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Group B Strep Screening: Don’t Wait Until It’s Too Late
What Is GBS?
- Before birth—Bacteria in the vagina can spread up the birth canal into the uterus and infect the amniotic fluid surrounding the baby. The baby becomes infected by inhaling the infected fluid into the lungs.
- During birth—The baby can come in contact with the bacteria in the birth canal.
- After birth—The baby can come in contact with the bacteria through close physical contact with the mother.
How Do I Know If I’m at Risk?
- A previous baby with GBS
- GBS bacteria present in urine during any trimester of the current pregnancy
- Positive GBS screening culture in third trimester of current pregnancy
Unknown GBS status and:
- Labor or rupture of the membranes (water breaking) before 37 weeks gestation
- A rupture of the membranes 18 hours or more before delivery
- A fever during labor
What Are the Symptoms of GBS?
- Trouble breathing
- Temperature instability (high and/or low)
- Poor feeding
- Vomiting and diarrhea
What to Expect If Your Test Comes Back Positive
Using What You Know
American Congress of Obstetricians and Gynecologists http://www.acog.org
Family Doctor—American Academy of Family Physicians http://www.familydoctor.org
The Canadian Women's Health Network http://www.cwhn.ca
The Society of Obstetricians and Gynaecologists of Canada http://www.sogc.org
Group B strep infection: GBS. American Pregnancy Association website. Available at: http://www.americanpregnancy.org/pregnancycomplications/groupbstrepinfection.html. Updated March 2011. Accessed October 7, 2014.
Group B streptococcal infection in infants less than 3 months old. EBSCO DynaMed website. Available at: http://www.ebscohost.com/dynamed/. Updated My 19, 2014. Accessed October 7, 2014.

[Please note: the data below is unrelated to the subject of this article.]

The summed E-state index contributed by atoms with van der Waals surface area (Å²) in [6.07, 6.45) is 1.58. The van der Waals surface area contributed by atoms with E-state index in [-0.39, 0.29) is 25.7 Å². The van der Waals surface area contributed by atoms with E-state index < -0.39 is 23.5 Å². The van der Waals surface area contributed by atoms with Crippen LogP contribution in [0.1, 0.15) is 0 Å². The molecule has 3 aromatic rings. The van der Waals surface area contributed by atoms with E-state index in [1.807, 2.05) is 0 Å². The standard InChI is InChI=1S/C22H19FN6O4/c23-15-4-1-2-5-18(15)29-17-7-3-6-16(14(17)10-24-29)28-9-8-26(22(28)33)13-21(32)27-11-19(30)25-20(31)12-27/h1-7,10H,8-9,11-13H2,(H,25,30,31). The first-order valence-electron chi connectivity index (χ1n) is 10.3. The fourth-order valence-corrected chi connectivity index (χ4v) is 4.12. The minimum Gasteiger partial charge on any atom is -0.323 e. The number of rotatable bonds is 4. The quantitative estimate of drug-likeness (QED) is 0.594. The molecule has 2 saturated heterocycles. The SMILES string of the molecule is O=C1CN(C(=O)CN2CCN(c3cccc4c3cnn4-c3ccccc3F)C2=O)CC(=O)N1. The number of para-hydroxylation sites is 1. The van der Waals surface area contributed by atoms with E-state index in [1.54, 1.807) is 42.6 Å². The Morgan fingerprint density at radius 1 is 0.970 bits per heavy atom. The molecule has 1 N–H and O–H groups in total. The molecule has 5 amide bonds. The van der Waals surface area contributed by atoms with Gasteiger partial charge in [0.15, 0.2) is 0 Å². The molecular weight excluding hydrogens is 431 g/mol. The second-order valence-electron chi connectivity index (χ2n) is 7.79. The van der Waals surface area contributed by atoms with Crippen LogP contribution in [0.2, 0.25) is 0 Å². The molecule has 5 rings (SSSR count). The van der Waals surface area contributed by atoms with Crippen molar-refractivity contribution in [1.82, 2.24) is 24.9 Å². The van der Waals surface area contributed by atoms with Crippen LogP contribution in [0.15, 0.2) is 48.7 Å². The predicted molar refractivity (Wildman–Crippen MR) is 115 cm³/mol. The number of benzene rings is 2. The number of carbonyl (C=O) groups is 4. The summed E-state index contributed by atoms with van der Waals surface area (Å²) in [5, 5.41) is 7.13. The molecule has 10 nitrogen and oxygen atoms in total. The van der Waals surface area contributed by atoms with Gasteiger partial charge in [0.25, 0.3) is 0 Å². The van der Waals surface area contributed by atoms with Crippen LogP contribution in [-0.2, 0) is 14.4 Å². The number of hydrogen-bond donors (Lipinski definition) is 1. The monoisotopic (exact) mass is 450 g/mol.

Group B streptococcus and pregnancy. American Congress of Obstetrics and Gynecology website. Available at: http://www.acog.org/~/media/For%20Patients/faq105.pdf?dmc=1&ts=20120913T1306564765. Updated August 2011. Accessed October 7, 2014.
Group B strep infection in adults. Centers for Disease Control and Prevention website. Available at: http://www.cdc.gov/groupbstrep/about/adults.html. Updated November 18, 2010. Accessed October 7, 2014.
Horsely L. CDC updates guidelines for the preventions of perinatal GBS disease. Am Fam Physician. 2011;83(9):1106-1110. American Academy of Family Physicians website. Available at: http://www.aafp.org/afp/2011/0501/p1106.html. Accessed September 13, 2012.
Meningitis. Kids Health—Nemours Foundation website. Available at: http://kidshealth.org/parent/infections/bacterial%5Fviral/meningitis.html#cat20028. Updated April 2013. Accessed October 7, 2014.
Prevention of perinatal group B streptococcal disease--revised guidelines from CDC, 2010. MMWR Recomm Rep. 2010;59(RR-10):1-36.
Screening and monitoring during pregnancy. EBSCO DynaMed website. Available at: http://www.ebscohost.com/dynamed. Updated September 19, 2014. Accessed October 7, 2014.
- Reviewer: Michael Woods, MD
- Review Date: 09/2014
- Update Date: 10/07/2014